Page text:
Dear President Biden,
One aspect of the endless construction on the street in front of our house is that there are lots of big orange-on-one-side-silvery-on-the-other-side signs for directing traffic, including some that aren’t in use and are just leaning up against the chain link fence just outside the park across the street. The other morning I noticed that one of them has been tagged with:
“the future is harm reduction”
It seems like a pretty random thing to spray-paint on the back of a construction sign and an even more random thing to spray-paint twice, which is apparently what someone did since Laura saw another one with the same thing painted on it further up the road. Who knows, maybe there are scores of them across the city.
So someone really wants to get the message that “the future is harm-reduction” across to people living along 15th Ave NE in Seattle, but what is this message getting at? I somehow doubt the person is really trying to make a statement about harm reduction as it pertains to alcohol and drug use, which you probably know, is generally what the phrase is about. I mean, speaking as an addiction treatment researcher and clinician, it would be great if the future of substance abuse treatment were harm-reduction. Such a future wouldn’t preclude people opting to be abstinent – it’s definitely the best path for a lot of people – but it would probably help reduce a lot of misery if harm reduction were more widely embraced since lots of people are more likely to engage in treatment if they didn’t think they HAD to quit drinking or using drugs completely, forever.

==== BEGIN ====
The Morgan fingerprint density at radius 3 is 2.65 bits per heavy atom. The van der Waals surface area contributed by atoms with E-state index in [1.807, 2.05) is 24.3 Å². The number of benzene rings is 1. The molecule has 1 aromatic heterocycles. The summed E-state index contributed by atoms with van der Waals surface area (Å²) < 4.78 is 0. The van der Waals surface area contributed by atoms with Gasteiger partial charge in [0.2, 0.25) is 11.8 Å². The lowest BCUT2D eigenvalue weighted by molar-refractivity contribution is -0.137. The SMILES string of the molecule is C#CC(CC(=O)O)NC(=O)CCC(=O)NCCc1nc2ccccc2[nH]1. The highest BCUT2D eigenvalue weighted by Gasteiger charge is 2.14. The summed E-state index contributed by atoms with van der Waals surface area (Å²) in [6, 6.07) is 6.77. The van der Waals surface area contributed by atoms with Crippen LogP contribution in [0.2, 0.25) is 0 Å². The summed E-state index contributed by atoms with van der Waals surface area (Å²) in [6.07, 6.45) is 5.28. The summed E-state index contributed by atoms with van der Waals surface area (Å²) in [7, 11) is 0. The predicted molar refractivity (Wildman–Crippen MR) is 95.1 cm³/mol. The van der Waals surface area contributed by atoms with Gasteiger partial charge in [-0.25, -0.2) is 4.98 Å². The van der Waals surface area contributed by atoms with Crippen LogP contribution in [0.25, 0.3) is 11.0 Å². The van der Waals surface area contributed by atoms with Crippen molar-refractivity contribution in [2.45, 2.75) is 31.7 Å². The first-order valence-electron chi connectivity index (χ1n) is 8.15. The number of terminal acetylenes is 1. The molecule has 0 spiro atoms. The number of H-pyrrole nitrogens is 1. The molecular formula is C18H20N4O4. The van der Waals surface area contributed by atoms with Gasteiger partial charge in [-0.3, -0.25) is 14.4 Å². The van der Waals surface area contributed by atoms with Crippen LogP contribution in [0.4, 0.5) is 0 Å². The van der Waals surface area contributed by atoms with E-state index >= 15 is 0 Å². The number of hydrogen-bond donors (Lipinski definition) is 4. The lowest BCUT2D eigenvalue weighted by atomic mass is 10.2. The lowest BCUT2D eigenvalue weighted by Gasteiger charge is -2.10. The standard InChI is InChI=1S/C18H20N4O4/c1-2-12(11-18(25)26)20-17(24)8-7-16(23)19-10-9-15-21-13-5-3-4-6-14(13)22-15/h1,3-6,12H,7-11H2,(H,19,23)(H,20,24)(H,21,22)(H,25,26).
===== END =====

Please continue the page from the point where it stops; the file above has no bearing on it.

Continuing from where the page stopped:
Ok, so let’s go ahead and say “yes” to the above idea that the future of addiction treatment is harm reduction (and I know, some people think this transition has already been made, but I know there are still a lot of old school programs still out there….). I’m thinking, though, that whomever penned (painted) the message is suggesting we apply this idea much more generally than just to substance misuse.
Taking this person’s cue, what if we were to look at virtually everything through a harm reduction lens? What if we gauged everything by whether it reduced harm for everyone both now and into the future? I know I’m freighting a lot onto those five words that may or may not have been intended, but I like the idea of thinking so broadly and putting our choices and decisions through such an analysis. It would require that the old way of pitting one group’s benefit against another group’s harm be jettisoned, so it’s really quite radical.
If we adopted this as a goal it would require that we be super clear about a lot of things. What is and isn’t harm? How do get clear about who is and isn’t impacted by whatever the choice or decision is? How will we measure harm and benefit and who is in charge of taking those measurements? At what intervals will the measurements be reported out? And what is the process for making changes in the plan if harm, in fact, is not being reduced? It’s complicated and some of it’s super gnarly and contentious, but I’d appreciate it if you and your team would give it some thought since it could help us (finally) get clear about our mutual inter-dependence and stop dumping on each other, literally or figuratively.
May we all be safe from harm.
May we all be willing to forego benefits to ourselves if they result in harm to others.
May we see that we will be stronger collectively if we truly look out for one another.
May we accept responsibility for the collective.